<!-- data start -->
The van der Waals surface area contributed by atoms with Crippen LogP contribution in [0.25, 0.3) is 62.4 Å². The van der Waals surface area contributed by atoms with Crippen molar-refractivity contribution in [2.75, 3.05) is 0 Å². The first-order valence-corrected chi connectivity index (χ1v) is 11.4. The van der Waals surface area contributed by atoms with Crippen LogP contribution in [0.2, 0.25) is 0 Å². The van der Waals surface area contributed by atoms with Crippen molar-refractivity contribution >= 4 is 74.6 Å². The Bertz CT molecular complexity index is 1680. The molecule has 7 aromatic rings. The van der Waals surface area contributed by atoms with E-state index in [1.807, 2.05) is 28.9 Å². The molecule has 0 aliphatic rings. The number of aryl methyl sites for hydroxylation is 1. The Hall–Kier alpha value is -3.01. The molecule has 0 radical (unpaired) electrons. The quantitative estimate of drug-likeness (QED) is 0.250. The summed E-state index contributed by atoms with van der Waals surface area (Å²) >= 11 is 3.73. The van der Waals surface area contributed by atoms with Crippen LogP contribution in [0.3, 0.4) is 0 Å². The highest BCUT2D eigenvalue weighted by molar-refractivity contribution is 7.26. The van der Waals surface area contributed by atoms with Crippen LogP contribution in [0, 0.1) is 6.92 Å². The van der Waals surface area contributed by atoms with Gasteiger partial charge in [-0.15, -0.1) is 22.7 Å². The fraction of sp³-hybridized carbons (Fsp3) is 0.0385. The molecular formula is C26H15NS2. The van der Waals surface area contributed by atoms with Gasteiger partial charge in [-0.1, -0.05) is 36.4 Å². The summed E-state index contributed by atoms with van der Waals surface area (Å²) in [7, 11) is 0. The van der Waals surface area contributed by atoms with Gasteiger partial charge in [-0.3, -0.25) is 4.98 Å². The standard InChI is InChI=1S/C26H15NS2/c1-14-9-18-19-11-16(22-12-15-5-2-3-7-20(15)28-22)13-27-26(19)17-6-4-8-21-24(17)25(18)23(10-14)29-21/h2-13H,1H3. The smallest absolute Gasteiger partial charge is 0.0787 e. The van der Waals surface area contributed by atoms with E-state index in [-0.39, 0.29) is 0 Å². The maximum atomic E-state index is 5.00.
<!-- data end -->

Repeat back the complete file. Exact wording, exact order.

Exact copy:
The van der Waals surface area contributed by atoms with Crippen LogP contribution in [0.25, 0.3) is 62.4 Å². The van der Waals surface area contributed by atoms with Crippen molar-refractivity contribution in [2.75, 3.05) is 0 Å². The first-order valence-corrected chi connectivity index (χ1v) is 11.4. The van der Waals surface area contributed by atoms with Crippen LogP contribution in [0.2, 0.25) is 0 Å². The van der Waals surface area contributed by atoms with Crippen molar-refractivity contribution >= 4 is 74.6 Å². The Bertz CT molecular complexity index is 1680. The molecule has 7 aromatic rings. The van der Waals surface area contributed by atoms with E-state index in [1.807, 2.05) is 28.9 Å². The molecule has 0 aliphatic rings. The number of aryl methyl sites for hydroxylation is 1. The Hall–Kier alpha value is -3.01. The molecule has 0 radical (unpaired) electrons. The quantitative estimate of drug-likeness (QED) is 0.250. The summed E-state index contributed by atoms with van der Waals surface area (Å²) >= 11 is 3.73. The van der Waals surface area contributed by atoms with Crippen LogP contribution in [0.3, 0.4) is 0 Å². The highest BCUT2D eigenvalue weighted by molar-refractivity contribution is 7.26. The van der Waals surface area contributed by atoms with Crippen LogP contribution in [0, 0.1) is 6.92 Å². The van der Waals surface area contributed by atoms with Gasteiger partial charge in [-0.15, -0.1) is 22.7 Å². The fraction of sp³-hybridized carbons (Fsp3) is 0.0385. The molecular formula is C26H15NS2. The van der Waals surface area contributed by atoms with Gasteiger partial charge in [-0.1, -0.05) is 36.4 Å². The summed E-state index contributed by atoms with van der Waals surface area (Å²) in [7, 11) is 0. The van der Waals surface area contributed by atoms with Gasteiger partial charge in [-0.3, -0.25) is 4.98 Å². The standard InChI is InChI=1S/C26H15NS2/c1-14-9-18-19-11-16(22-12-15-5-2-3-7-20(15)28-22)13-27-26(19)17-6-4-8-21-24(17)25(18)23(10-14)29-21/h2-13H,1H3. The smallest absolute Gasteiger partial charge is 0.0787 e. The van der Waals surface area contributed by atoms with E-state index in [-0.39, 0.29) is 0 Å². The maximum atomic E-state index is 5.00.